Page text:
At 11:37 a.m., a loud outburst came from inside Courtroom 6. Justina Pelletier’s father then appeared at the door and yelled “Evil!” into the crowded hallway. A few minutes later, her mother emerged, sobbing, “I don’t understand how they can do this. I didn’t do anything wrong.”
Linda and Lou Pelletier of West Hartford, Conn., went into juvenile court in Boston on Friday hoping a judge would return custody of their 15-year-old daughter to them. Justina’s life has been in limbo for more than 10 months, as the teenager has remained in state custody at Boston Children’s Hospital, mostly in a locked psychiatric ward, while her parents, doctors, and lawyers fought over her future.
Instead, Judge Joseph Johnston ruled the state should maintain custody of Justina, at least for now. He did, however, say he would appoint a court investigator to take a fresh look at the case, and he signaled a willingness to explore returning Justina to her home as long as Connecticut authorities closely monitor her care, according to two sources who were briefed on the decision at the closed hearing. The judge, who also continued his gag order on all parties to the case, set the next hearing for Jan. 10.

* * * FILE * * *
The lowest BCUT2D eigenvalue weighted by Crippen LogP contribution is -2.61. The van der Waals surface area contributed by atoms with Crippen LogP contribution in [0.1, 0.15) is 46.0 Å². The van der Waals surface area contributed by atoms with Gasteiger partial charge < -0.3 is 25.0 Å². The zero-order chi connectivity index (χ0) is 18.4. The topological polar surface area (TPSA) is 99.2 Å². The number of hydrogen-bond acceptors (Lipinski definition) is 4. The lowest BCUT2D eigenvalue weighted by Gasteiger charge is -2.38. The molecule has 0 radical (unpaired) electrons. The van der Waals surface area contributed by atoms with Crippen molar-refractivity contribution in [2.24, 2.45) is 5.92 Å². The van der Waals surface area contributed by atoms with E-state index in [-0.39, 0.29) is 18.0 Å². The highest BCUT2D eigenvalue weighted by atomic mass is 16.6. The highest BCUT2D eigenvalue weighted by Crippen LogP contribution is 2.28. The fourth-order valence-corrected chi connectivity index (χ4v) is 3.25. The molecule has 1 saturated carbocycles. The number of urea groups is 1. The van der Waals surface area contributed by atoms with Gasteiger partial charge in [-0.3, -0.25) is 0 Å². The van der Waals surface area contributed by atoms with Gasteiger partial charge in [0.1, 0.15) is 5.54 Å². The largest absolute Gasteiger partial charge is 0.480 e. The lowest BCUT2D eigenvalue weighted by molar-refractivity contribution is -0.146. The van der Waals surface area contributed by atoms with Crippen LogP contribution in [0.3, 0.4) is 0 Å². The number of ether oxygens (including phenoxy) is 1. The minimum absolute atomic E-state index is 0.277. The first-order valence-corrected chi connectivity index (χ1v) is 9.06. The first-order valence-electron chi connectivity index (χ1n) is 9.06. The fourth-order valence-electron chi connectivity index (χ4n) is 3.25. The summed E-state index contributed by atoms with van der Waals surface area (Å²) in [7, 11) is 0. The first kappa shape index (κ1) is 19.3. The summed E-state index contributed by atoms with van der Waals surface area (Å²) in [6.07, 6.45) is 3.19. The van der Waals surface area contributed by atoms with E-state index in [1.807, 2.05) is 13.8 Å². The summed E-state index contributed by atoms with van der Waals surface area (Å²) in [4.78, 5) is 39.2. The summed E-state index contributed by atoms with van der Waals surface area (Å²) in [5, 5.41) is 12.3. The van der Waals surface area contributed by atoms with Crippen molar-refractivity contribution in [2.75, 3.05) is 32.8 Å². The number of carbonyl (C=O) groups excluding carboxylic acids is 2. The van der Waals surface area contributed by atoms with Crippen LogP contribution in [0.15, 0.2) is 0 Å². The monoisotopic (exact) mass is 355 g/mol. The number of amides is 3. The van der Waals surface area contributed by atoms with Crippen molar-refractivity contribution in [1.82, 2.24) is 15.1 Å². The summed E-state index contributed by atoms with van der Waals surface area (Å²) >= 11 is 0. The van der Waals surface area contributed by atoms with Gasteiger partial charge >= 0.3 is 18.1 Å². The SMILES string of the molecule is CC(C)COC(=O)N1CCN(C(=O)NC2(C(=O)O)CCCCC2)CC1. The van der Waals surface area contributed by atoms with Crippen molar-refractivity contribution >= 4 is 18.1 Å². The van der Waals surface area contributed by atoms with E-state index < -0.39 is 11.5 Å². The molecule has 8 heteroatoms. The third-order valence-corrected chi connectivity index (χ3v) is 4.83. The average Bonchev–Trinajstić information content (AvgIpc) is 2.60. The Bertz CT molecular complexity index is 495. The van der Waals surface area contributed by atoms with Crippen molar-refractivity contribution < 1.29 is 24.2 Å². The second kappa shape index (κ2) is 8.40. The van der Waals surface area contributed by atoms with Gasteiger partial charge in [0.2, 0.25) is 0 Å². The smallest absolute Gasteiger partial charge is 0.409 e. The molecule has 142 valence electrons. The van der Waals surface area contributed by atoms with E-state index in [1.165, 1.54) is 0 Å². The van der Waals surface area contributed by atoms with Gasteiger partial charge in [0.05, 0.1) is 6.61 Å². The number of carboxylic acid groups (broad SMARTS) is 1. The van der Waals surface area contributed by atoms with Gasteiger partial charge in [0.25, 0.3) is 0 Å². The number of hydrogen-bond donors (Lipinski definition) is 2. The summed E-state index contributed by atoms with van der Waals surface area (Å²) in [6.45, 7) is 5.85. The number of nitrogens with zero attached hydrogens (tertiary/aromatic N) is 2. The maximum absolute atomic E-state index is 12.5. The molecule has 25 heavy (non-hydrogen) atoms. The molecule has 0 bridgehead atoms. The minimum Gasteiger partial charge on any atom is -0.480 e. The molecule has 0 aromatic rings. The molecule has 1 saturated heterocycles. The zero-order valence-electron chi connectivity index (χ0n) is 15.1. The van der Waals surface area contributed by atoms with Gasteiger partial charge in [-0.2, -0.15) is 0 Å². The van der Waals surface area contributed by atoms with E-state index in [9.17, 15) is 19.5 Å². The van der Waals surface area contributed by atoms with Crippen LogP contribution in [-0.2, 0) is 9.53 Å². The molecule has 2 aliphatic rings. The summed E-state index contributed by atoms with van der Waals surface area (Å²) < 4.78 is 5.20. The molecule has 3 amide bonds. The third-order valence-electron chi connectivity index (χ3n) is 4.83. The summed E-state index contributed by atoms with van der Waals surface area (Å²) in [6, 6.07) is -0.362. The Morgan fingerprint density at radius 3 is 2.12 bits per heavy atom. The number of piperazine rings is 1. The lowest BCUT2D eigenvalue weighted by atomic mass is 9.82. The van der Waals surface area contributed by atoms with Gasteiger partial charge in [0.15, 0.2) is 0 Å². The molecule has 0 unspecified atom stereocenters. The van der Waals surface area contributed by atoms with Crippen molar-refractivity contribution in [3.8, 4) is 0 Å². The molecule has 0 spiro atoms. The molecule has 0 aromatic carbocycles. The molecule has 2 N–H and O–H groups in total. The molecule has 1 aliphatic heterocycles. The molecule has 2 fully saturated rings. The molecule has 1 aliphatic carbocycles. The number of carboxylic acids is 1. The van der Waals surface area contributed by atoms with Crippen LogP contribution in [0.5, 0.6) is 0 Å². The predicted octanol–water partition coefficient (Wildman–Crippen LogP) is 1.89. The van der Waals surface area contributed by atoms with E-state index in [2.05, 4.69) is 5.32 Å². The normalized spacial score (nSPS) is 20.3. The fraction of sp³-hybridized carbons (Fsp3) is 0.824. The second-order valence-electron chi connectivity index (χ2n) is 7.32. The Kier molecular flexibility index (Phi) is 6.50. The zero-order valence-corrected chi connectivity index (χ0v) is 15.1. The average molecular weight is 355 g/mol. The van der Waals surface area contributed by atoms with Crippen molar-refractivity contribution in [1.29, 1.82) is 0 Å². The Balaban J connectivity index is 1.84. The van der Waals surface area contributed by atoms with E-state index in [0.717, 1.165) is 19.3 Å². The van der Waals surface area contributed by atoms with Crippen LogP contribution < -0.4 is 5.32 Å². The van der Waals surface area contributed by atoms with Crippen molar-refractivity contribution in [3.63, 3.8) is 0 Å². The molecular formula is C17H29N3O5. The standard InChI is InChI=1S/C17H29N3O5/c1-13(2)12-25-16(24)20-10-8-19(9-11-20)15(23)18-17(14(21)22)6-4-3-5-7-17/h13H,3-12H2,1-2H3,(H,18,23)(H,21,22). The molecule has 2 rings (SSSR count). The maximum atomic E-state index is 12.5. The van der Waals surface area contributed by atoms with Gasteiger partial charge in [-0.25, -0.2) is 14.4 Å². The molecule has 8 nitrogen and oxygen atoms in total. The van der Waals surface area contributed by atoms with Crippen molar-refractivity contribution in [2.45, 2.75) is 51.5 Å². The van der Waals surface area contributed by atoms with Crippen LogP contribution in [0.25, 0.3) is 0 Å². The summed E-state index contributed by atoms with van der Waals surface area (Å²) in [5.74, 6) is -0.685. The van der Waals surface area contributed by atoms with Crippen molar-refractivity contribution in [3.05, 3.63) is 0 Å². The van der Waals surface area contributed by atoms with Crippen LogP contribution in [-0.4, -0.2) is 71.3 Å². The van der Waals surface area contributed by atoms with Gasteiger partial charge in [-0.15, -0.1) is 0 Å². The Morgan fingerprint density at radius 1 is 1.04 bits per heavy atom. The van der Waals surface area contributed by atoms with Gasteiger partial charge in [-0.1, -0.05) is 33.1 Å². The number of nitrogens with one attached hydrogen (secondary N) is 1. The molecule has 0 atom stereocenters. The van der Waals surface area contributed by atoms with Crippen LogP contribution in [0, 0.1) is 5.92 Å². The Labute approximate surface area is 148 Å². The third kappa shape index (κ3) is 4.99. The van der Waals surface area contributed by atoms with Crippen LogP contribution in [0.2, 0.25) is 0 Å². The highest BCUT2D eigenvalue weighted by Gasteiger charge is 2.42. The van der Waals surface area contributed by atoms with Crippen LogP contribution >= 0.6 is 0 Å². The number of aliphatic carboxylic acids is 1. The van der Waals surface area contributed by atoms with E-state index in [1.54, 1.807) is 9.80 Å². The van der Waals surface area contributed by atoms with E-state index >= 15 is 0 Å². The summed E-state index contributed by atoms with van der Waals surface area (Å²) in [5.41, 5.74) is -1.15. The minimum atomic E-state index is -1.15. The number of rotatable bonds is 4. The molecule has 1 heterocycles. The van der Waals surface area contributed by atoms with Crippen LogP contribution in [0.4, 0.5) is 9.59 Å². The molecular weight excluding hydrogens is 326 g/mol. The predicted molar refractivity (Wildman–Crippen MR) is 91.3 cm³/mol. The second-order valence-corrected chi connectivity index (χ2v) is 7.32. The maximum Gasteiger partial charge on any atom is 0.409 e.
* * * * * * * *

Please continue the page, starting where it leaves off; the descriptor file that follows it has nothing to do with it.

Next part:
The family’s saga sprang from a diagnostic dispute between Justina’s doctors at Tufts Medical Center and at Children’s over whether the child’s deteriorating condition was primarily a physical or a psychiatric problem.
The focus of the case swiftly turned to a controversial concept called “medical child abuse,” which is being increasingly applied to parents suspected of interfering with their child’s medical care or pushing for unnecessary and even harmful treatments.
The case shows the profound challenges all the parties face in sorting out the truth behind medical child abuse allegations, and how raw the emotions can get when parents’ right to determine their child’s medical care clashes with the state’s responsibility to protect children from harm.
“They are all in a difficult spot looking at a difficult set of facts, and having to make difficult decisions,” said Dr. Stephen Boos, a child abuse specialist at Baystate Medical Center who is not involved in Justina’s case.
As detailed in a two-part Boston Globe series this week, Justina was rushed to the Children’s emergency room in early February by her mother. Linda had complained that her daughter was suffering severe symptoms from mitochondrial disease, a group of rare genetic disorders that affect how cells produce energy, often causing problems with the gut, brain, muscles, and heart.
Dr. Mark Korson, the chief of metabolism at Tufts, had been treating Justina for that disorder for more than a year and had sent her to Children’s only because her Tufts gastroenterologist had recently moved there. The girl, who six weeks earlier had performed in an ice show, was barely able to walk and had virtually stopped eating.